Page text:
Chuck Murcko wrote:
> And BTW, WTF is "black ice"? This term seems to have become popular last decade and I haven't noticed a new phase of water or anything, just the same stuff that's always been frozen on the roads. Or is it some kind of doofus mental aid?
It means a clear road covered by clear ice. The road loses it's
specularity and becomes much darker, hence 'black ice'. Imagine
starting with no snow, having a rain or very heavy mist, then the
temperature suddenly drops with no more precipitation. The standing
water can create a very smooth, hard ice layer that can remain wet.
Doesn't happen often, although I was very lucky to be going slowly in
Northern Ohio once as the temperature dropped from 34 to 28. The wet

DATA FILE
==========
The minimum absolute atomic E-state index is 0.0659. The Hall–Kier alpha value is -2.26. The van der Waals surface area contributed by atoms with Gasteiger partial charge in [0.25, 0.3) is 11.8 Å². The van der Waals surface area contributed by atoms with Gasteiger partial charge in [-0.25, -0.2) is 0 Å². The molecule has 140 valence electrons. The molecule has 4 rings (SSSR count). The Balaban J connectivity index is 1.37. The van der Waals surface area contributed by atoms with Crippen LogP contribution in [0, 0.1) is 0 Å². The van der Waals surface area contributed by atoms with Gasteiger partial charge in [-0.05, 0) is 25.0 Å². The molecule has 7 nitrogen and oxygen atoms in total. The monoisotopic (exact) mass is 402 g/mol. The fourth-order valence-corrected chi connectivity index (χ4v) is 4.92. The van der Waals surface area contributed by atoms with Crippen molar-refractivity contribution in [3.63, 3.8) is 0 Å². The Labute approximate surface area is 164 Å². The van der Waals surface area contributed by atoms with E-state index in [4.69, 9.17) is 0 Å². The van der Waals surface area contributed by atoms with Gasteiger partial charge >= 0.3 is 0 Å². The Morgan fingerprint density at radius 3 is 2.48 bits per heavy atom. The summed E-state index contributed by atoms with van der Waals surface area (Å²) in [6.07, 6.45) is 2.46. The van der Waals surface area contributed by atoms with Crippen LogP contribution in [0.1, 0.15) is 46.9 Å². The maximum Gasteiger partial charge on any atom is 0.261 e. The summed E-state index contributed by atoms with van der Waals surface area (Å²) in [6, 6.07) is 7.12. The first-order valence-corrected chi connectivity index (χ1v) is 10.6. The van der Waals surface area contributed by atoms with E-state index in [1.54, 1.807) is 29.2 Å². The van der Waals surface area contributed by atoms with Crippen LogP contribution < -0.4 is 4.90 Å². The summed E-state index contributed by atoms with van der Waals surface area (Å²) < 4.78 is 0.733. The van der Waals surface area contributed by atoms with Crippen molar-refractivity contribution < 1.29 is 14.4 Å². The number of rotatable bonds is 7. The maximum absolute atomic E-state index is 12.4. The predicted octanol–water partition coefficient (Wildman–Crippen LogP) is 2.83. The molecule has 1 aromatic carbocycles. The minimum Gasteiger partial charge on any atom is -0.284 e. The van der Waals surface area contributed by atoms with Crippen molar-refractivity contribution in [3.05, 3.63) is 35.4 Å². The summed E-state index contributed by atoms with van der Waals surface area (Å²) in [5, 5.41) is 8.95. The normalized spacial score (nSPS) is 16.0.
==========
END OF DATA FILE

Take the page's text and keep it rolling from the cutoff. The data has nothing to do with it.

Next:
road changed suddenly and was so slippery I could barely stand.
Specularity is the (typically) bell-curve random reflection of light.
Mirrors have zero specularity. Most surfaces have some specularity
which allows you to see them with light coming from non-incident angles
since some will get scattered in every direction.
In warmer states, like Virginia, the temperature tends to bounce over
and under freezing which gives more opportunities for this.
> Chuck Murcko
> Topsail Group
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